Humans of WPGA

Farewell to the Post: Emma, Stephanie, Rubi

by Julia Bohnen '24 Each Humans of WPGA volume showcases short profiles of students who attend our school.

by Julia Bohnen ’24

Each Humans of WPGA volume showcases short profiles of students who attend our school. Aimed at bringing our community closer, we hope that HOWPGA allows you to see inside the lives of students attending our school and encourages you to seek connections with people you’ve yet to meet. Who knows, maybe you’ll meet a new friend, or a few! 

This past year, the Wolfington Post leadership team consisted of Emma Miao ‘22, Stephanie Hai ‘22 and Rubi Katz ‘22. As they say goodbye to the school and the Post, they responded to some departing questions. Here are their reflections:

Q: To summarize your time with the newspaper over your high school years, which three words are most characteristic of your experience?

Emma: Community. Exploration. Motivation. I think being a writer, then editor and eventually EIC of Wolfington Post gave me such a wonderful community of writers who are passionate about their craft and telling stories about this school and beyond. This newspaper is the efforts of so many here at WPGA, which makes this platform so special, and as EIC I’ve given a lot of thought into how to better unify our wolfpack through writing. I’ve been a part of Wolfington for 3 years now, and I’ve done a lot of exploring and soul-searching during that time. I’ve noticed that my styles and my themes have matured, more precise. I’ve grown as a writer and as a thinker, and I credit a lot of that growth to WP. Lastly, Wolfington motivated me to experiment with Longform article writing, while keeping me on a deadline. I appreciated that it kept me writing regularly.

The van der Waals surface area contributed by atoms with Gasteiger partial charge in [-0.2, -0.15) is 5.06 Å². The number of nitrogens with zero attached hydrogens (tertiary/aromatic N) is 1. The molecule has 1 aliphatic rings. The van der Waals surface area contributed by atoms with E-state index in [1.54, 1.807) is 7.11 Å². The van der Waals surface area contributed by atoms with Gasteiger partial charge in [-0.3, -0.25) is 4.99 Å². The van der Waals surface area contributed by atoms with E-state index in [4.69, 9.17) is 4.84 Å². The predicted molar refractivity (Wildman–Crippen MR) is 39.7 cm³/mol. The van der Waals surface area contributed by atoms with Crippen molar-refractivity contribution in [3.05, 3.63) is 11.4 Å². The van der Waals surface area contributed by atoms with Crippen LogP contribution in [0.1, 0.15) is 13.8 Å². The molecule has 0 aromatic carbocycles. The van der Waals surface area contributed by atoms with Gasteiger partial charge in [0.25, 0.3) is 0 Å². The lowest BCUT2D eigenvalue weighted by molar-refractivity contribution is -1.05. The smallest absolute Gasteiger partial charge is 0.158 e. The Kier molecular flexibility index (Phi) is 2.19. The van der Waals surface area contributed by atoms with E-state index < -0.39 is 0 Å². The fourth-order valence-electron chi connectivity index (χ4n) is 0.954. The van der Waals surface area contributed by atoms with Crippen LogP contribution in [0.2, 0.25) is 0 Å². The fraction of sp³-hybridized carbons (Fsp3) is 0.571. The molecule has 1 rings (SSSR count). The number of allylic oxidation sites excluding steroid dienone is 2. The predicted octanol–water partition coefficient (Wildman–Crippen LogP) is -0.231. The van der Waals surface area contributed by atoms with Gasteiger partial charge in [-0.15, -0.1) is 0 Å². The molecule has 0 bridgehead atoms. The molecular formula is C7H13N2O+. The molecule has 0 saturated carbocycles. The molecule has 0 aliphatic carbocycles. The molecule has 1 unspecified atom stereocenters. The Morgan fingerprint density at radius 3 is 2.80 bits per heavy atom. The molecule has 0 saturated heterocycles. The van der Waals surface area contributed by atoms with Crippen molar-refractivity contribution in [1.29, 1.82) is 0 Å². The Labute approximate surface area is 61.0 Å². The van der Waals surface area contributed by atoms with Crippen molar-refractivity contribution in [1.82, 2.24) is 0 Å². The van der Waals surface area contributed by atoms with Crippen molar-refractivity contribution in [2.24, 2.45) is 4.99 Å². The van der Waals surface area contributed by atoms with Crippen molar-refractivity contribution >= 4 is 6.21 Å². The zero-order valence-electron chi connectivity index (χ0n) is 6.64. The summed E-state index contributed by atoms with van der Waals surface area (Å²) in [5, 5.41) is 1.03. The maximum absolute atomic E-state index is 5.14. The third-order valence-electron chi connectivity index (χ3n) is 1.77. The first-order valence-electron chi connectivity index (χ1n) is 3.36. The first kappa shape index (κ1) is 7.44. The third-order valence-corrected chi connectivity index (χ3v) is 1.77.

Stephanie: Ambitious, fulfilling, and wholesome.